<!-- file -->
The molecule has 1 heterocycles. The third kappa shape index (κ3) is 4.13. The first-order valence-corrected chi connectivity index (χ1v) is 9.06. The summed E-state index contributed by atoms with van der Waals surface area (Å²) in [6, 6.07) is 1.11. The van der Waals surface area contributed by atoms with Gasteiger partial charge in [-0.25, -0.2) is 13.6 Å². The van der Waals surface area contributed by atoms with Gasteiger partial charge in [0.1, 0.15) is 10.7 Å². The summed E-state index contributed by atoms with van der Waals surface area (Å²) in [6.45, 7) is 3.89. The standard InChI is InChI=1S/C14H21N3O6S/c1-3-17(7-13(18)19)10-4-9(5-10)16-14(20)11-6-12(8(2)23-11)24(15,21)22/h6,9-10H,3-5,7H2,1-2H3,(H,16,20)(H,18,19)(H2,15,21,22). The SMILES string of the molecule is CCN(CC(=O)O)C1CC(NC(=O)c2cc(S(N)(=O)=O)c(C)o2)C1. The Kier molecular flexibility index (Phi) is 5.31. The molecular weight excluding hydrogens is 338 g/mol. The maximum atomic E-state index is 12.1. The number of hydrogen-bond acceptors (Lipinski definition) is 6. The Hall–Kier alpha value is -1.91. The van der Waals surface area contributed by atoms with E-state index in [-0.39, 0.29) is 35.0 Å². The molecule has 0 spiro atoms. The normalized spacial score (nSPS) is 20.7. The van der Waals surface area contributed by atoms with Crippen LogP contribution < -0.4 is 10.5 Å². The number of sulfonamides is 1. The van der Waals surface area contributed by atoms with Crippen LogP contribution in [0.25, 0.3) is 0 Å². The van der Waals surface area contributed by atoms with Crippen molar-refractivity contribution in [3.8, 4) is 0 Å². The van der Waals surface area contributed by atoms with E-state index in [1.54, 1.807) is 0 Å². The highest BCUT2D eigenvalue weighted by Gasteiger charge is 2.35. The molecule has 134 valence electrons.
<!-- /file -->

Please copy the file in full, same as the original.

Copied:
The molecule has 1 heterocycles. The third kappa shape index (κ3) is 4.13. The first-order valence-corrected chi connectivity index (χ1v) is 9.06. The summed E-state index contributed by atoms with van der Waals surface area (Å²) in [6, 6.07) is 1.11. The van der Waals surface area contributed by atoms with Gasteiger partial charge in [-0.25, -0.2) is 13.6 Å². The van der Waals surface area contributed by atoms with Gasteiger partial charge in [0.1, 0.15) is 10.7 Å². The summed E-state index contributed by atoms with van der Waals surface area (Å²) in [6.45, 7) is 3.89. The standard InChI is InChI=1S/C14H21N3O6S/c1-3-17(7-13(18)19)10-4-9(5-10)16-14(20)11-6-12(8(2)23-11)24(15,21)22/h6,9-10H,3-5,7H2,1-2H3,(H,16,20)(H,18,19)(H2,15,21,22). The SMILES string of the molecule is CCN(CC(=O)O)C1CC(NC(=O)c2cc(S(N)(=O)=O)c(C)o2)C1. The Kier molecular flexibility index (Phi) is 5.31. The molecular weight excluding hydrogens is 338 g/mol. The maximum atomic E-state index is 12.1. The number of hydrogen-bond acceptors (Lipinski definition) is 6. The Hall–Kier alpha value is -1.91. The van der Waals surface area contributed by atoms with E-state index in [-0.39, 0.29) is 35.0 Å². The molecule has 0 spiro atoms. The normalized spacial score (nSPS) is 20.7. The van der Waals surface area contributed by atoms with Crippen LogP contribution < -0.4 is 10.5 Å². The number of sulfonamides is 1. The van der Waals surface area contributed by atoms with Crippen LogP contribution in [0.25, 0.3) is 0 Å². The van der Waals surface area contributed by atoms with Crippen molar-refractivity contribution in [3.8, 4) is 0 Å². The van der Waals surface area contributed by atoms with E-state index in [1.54, 1.807) is 0 Å². The highest BCUT2D eigenvalue weighted by Gasteiger charge is 2.35. The molecule has 134 valence electrons.